5. OpanaPointer

    OpanaPointer I Point at Opana Staff Member Patron   WW2|ORG Editor

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    Hell, son, that there .22 is a varmint rifle. Now point out that Hitler feller and let me get my sights on him.
     
  6. DaTrixie

    DaTrixie New Member

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    Sigh..ok like I said I am a stupid minnesota steak and potato girl.

    But when I dis-lodge from history and watch things like band of brothers or saving private Ryan (hate me I'm american and not screaming about Generation war) I see 22 calibur squirrel rifles that I used at age 12 being shot off.

    Alongside a Thompson or a BAR in the hands of officers or radio men.

    I dont get it.

    Why field MORE ammo types?
     
  7. chibobber

    chibobber Member

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    The .22 cals were used for training,and for marksmanship competition in the Marksmanship units. Great Britain converted Enfield rifles into .22s for training.They also converted then to fire a .410 size shotgun round.These were single shot and had the magazine area blocked off with a wood plug.These were mainly used in India for prison guards.
    The CIA and Special Ops (SEALs,Green Berets,etc) used silenced .22 pistols during covert operations.I am sure that a small 22 rifle was probably used to take out street lights and car tail lights to help follow a vehicle at night.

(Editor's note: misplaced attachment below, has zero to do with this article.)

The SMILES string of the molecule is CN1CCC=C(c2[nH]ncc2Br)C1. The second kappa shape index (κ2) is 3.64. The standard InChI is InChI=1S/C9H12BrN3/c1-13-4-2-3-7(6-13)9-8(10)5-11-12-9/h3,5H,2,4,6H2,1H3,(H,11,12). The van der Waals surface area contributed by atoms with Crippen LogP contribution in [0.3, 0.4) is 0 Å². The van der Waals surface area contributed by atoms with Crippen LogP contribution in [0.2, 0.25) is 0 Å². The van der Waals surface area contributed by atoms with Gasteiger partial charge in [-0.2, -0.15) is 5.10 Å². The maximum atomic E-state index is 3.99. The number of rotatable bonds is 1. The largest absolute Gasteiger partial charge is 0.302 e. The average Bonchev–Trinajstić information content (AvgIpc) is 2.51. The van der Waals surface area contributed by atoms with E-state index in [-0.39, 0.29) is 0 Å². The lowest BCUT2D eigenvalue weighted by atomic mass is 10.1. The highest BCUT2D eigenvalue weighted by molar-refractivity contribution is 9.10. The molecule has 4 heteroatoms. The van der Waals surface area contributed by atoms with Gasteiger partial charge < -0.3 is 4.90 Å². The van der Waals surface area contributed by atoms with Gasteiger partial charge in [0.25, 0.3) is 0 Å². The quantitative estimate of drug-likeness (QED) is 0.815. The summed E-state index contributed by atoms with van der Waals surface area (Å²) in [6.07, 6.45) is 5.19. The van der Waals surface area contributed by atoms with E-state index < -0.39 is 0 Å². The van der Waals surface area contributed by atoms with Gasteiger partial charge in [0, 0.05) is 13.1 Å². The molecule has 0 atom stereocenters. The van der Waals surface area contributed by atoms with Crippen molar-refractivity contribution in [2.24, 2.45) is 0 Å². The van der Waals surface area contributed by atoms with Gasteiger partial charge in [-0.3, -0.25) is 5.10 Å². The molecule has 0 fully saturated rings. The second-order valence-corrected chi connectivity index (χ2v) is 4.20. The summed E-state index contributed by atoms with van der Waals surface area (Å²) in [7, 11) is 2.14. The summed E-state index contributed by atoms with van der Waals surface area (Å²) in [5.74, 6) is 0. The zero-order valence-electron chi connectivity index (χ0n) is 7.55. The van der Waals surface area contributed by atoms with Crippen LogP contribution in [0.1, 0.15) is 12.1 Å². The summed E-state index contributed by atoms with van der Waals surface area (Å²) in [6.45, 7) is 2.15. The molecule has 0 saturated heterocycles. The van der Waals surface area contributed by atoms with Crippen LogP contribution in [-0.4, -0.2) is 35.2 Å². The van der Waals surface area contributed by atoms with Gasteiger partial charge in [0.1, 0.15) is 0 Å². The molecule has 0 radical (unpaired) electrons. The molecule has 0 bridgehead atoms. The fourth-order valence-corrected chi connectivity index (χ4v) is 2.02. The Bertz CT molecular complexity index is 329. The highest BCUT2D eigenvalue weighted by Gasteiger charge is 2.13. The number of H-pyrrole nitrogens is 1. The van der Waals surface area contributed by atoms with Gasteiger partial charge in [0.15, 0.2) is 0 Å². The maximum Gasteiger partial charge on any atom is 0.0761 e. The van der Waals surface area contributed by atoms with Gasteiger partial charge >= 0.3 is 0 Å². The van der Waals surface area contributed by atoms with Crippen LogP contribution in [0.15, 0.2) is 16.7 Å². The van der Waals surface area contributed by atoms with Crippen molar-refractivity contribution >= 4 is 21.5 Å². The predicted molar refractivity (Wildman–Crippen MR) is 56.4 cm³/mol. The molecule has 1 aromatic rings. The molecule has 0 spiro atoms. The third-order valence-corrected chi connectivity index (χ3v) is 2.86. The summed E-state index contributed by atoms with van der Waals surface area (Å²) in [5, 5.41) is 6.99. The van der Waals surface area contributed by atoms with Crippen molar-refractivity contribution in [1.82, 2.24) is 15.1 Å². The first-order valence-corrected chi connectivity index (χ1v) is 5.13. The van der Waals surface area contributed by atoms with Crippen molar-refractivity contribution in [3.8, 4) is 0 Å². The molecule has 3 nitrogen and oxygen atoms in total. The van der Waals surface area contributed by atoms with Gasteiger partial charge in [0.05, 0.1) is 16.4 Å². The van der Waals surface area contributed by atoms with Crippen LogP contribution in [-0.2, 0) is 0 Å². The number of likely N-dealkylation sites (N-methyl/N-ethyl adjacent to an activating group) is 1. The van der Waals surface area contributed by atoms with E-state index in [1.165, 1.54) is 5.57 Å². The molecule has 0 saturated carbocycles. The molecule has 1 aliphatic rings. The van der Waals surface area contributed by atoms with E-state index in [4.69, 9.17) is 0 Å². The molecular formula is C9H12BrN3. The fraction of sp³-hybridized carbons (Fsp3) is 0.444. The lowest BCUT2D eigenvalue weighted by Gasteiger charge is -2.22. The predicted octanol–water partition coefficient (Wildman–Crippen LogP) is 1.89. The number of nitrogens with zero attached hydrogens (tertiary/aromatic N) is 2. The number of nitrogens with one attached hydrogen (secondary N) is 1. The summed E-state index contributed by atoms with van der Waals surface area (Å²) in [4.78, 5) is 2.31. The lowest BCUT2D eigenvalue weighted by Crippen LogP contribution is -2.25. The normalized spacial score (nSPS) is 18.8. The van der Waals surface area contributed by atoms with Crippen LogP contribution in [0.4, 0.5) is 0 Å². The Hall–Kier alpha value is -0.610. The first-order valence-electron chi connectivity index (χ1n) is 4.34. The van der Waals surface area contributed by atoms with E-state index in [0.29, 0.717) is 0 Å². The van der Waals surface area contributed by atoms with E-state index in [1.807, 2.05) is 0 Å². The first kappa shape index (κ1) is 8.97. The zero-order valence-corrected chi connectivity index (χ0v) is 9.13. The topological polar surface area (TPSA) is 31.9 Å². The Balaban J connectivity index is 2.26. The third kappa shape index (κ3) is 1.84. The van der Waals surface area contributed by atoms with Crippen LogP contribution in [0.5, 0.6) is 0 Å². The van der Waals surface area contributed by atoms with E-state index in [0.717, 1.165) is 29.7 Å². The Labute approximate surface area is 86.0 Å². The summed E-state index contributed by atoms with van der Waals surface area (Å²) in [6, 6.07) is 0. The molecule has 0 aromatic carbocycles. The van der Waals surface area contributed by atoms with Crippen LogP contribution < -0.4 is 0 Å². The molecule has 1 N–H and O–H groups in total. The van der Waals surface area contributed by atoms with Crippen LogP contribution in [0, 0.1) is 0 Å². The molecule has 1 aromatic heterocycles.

Regular forces use,not so much,covert,a standard piece of kit.
    Hollywood is not reality,never been,never will be. (They can not add the smell of war.)
     
  8. Takao

    Takao Ace

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    Missed this bit earlier. Now, I understand your problem. The Thompson was not .22caliber. The Thompson was .45 caliber and used the same .45 ammunition as the Colt M1911. So, it is not as if your lugging around an extra crate of ammunition.

    .45 caliber
    M1911 pistol
    M1 Thompson

    .30.06
    M1 Garand
    BAR
    M1917 & M1919 LMGs

    The oddball would be the M1 Carbine which fired .30 caliber carbine ammo.